6

1

As discussed in this question, the expected security of 1024-bit RSA is 80-bits:

NIST SP 800-57 §5.6.1 p.62–64 specifies a correspondence between RSA modulus size $n$ and expected security strength $s$ in bits:

`Strength RSA modulus size 80 1024 112 2048 128 3072 192 7680 256 15360`

According to Wikipedia, we now have a 20-qubit quantum computer:

IBM Q System One is a 20-qubit computer.

**Question:** If we tried to use a 20-qubit computer, e.g. IBM Q System One, to calculate the $\sim {2}^{80}$ keys in the 1024-bit RSA keyspace, how long would it take?

Can you clarify what the quantum computer is supposed to do? That is, what does it mean to "calculate a key"? – Sam Jaques – 2020-12-11T23:55:11.310

That means brute force, calculate all possible combinations of 1024 bit encryption key, it is related to one of my questions in the crypto.StackExchange [https://crypto.stackexchange.com/questions/70829/how-long-does-it-take-to-crack-rsa-1024-with-a-pc] – R1- – 2020-12-12T00:10:25.720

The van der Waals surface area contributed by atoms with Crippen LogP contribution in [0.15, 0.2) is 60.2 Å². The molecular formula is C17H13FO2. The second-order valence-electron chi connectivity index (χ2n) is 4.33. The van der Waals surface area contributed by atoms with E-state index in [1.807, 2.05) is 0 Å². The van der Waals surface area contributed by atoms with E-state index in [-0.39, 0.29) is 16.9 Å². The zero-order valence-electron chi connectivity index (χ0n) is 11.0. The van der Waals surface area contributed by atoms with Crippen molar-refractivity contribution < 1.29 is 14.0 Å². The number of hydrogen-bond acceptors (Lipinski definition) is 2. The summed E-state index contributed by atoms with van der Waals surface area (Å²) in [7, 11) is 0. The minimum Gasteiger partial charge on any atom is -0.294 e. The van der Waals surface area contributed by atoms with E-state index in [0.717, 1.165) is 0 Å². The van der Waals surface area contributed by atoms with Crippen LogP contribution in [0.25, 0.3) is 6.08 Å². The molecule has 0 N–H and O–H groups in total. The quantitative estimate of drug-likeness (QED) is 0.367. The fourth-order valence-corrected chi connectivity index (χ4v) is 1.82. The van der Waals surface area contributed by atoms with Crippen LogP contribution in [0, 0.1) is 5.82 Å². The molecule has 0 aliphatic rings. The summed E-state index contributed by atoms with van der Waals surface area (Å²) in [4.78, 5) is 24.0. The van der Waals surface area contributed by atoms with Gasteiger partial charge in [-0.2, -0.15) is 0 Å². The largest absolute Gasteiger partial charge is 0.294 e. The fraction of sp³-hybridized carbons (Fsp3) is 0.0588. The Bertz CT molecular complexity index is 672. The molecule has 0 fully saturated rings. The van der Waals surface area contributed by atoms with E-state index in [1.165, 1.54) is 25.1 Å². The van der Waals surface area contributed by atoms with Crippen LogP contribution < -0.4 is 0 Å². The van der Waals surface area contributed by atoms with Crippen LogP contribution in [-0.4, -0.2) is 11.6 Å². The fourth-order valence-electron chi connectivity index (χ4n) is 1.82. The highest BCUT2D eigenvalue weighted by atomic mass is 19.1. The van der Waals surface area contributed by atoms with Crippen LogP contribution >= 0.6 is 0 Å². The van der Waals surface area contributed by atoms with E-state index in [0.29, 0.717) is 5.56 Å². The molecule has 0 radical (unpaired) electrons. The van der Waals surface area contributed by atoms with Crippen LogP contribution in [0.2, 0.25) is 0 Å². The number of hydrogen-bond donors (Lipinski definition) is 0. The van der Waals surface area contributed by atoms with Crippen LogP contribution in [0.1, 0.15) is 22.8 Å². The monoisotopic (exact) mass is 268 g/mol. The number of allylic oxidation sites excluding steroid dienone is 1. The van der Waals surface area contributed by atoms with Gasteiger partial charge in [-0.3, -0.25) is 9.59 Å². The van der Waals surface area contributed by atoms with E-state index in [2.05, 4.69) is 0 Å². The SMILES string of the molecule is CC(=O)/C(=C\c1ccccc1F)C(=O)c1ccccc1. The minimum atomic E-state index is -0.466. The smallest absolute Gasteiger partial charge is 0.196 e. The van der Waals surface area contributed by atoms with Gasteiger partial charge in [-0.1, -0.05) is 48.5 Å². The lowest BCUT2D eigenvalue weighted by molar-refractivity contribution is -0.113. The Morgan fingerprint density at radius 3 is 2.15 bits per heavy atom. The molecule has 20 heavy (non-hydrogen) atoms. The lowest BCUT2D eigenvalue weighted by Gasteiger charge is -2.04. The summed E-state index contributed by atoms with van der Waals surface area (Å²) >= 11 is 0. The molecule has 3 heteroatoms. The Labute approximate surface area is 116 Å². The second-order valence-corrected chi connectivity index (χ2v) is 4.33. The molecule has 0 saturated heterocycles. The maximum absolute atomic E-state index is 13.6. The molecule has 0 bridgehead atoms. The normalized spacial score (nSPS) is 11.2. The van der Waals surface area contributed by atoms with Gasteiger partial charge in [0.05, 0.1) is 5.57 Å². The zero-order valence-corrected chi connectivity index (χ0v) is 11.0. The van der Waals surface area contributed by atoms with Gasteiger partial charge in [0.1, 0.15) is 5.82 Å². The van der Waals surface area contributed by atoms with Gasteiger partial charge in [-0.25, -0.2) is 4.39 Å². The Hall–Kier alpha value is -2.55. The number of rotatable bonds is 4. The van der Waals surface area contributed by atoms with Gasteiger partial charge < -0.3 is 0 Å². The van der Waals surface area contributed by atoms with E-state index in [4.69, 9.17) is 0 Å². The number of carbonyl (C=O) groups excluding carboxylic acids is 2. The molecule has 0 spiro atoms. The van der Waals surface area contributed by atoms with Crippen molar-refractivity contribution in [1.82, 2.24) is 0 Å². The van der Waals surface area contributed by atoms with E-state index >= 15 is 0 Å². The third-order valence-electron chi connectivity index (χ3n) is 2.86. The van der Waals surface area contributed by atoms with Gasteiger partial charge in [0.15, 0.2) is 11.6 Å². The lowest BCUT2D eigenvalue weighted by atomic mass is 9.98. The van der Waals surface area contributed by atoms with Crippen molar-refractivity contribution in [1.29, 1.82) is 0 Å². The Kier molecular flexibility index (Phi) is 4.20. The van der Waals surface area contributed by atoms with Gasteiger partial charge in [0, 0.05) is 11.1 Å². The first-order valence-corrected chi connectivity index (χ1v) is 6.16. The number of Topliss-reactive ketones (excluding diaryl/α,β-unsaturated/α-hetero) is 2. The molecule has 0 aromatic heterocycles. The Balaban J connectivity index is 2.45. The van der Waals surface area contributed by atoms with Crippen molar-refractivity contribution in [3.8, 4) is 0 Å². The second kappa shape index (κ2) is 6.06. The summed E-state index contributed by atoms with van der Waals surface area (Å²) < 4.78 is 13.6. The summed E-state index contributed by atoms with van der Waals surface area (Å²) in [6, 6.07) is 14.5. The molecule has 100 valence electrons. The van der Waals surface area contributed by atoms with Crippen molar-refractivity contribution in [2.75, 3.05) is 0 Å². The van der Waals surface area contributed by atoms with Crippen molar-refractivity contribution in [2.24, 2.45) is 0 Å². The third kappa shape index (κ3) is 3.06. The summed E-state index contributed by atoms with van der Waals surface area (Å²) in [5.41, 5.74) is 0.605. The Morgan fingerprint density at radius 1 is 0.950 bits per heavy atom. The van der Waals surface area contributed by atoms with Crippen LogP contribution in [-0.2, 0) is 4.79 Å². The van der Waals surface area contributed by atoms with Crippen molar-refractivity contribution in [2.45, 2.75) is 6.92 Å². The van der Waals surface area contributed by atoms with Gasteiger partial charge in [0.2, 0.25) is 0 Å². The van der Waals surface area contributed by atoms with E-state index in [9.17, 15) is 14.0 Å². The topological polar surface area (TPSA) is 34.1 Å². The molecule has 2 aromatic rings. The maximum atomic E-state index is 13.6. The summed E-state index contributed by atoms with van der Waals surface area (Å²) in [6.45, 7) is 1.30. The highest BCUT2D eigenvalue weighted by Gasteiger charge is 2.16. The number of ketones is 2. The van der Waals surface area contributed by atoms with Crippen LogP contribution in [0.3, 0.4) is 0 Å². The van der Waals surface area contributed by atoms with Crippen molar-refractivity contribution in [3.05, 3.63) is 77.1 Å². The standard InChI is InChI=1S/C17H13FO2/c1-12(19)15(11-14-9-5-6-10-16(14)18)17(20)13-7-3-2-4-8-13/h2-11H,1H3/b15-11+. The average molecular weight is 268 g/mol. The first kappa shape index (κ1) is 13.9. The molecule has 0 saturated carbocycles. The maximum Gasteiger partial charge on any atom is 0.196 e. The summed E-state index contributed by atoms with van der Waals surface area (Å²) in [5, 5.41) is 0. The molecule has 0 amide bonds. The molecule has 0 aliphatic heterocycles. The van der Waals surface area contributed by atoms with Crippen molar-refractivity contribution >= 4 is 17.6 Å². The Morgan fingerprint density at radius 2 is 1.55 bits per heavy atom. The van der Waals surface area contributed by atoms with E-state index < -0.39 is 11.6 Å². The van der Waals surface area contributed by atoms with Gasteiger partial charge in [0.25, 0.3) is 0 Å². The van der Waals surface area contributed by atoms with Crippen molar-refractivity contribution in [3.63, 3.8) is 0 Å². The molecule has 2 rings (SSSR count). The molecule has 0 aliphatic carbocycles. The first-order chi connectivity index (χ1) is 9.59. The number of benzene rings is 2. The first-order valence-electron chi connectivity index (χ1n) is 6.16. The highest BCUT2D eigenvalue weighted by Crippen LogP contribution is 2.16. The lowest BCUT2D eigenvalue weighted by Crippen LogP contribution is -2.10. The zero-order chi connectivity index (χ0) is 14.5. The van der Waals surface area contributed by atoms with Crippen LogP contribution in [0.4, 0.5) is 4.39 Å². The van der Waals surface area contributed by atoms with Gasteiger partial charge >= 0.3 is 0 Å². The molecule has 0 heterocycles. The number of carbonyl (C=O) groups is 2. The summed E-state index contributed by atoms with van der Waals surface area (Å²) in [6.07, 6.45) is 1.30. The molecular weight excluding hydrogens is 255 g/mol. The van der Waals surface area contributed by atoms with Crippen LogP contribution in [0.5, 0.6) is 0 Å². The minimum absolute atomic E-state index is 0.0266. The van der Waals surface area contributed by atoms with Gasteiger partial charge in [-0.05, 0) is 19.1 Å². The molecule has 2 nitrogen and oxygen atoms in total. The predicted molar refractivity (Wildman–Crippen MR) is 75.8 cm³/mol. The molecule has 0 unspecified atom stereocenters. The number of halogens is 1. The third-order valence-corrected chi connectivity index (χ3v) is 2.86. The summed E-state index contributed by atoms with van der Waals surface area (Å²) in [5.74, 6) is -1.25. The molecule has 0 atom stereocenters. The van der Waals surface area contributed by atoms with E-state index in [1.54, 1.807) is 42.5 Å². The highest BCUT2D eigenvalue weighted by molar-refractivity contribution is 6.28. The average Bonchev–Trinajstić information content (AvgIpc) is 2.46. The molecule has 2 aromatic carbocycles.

Related:

– Rajiv Krishnakumar – 2021-02-11T20:19:02.363"How to factor 2048 bit RSA integers in 8 hours using 20 million noisy qubits"by Gidney & Ekerå.2

Related: "

– Nat – 2019-06-17T19:14:22.363What does a “real” quantum computer need for cryptanalysis and/or cryptographic attack purposes?" from SE.Cryptography.2

Related: "

– Nat – 2019-06-17T19:16:03.487Applicability of IBM's projected 50-qubit quantum computer Q to cryptanalysis?" from SE.Cryptography.